Yankees fans have come to appreciate Gregorius in the past two years, first for a spectacular glove that made them forget about Jeter in the field and later for a bat that was responsible for a .283 batting average and 45 homers over the past two seasons. He took his own place in Bronx Bombers' lore on Wednesday night.

"It was just after (Jeter) played his long and successful career here in New York," Gregorius said about arriving in a trade. "The first day, I was really comfortable with all these guys. I got a warm welcome from everybody. It's been an awesome run with these guys."

As for Cleveland, the run is over.

Oh, the poor Indians.

Cleveland won 102 games this season and had the best record in the AL. They rattled off a record 22 straight victories in August and September and were 33-4 over their final 37 games. Many thought this would be the year for the Tribe, finally, before the Yanks pushed them to the limit with two wins in the Bronx drilled them again at home.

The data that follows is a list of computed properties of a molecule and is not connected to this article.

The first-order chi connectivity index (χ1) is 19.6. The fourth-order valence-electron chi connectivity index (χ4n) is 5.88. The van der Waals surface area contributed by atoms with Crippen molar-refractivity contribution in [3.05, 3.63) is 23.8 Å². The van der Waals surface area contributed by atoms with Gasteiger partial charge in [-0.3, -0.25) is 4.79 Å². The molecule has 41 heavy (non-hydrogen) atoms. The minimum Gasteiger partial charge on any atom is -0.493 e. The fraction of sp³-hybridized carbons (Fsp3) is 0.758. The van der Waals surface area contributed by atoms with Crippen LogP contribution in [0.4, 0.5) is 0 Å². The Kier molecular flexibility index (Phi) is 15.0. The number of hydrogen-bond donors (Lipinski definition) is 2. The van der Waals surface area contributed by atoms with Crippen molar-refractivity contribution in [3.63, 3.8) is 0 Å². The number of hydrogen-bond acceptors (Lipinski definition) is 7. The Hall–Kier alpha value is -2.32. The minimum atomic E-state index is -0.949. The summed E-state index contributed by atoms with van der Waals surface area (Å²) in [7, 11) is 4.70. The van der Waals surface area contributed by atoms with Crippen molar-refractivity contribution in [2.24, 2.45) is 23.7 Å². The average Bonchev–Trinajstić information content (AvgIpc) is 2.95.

Most remarkable was the Yankees won while getting almost nothing from their young superstar, Aaron Judge. The favorite for AL Rookie of the Year struck out 16 times, a record for any postseason series, in the five games. He whiffed four times Wednesday, looked lost doing so, and was 1 for 20 in the series.

Clevelanders were terrified about the prospects of losing Wednesday and seeing another opportunity slip away, a feeling Buffalo knows all too well. You knew what was going through the minds of our Lake Erie cousins in joints like the Harry Buffalo and the Winking Lizard: Pray for the best and brace for the worst.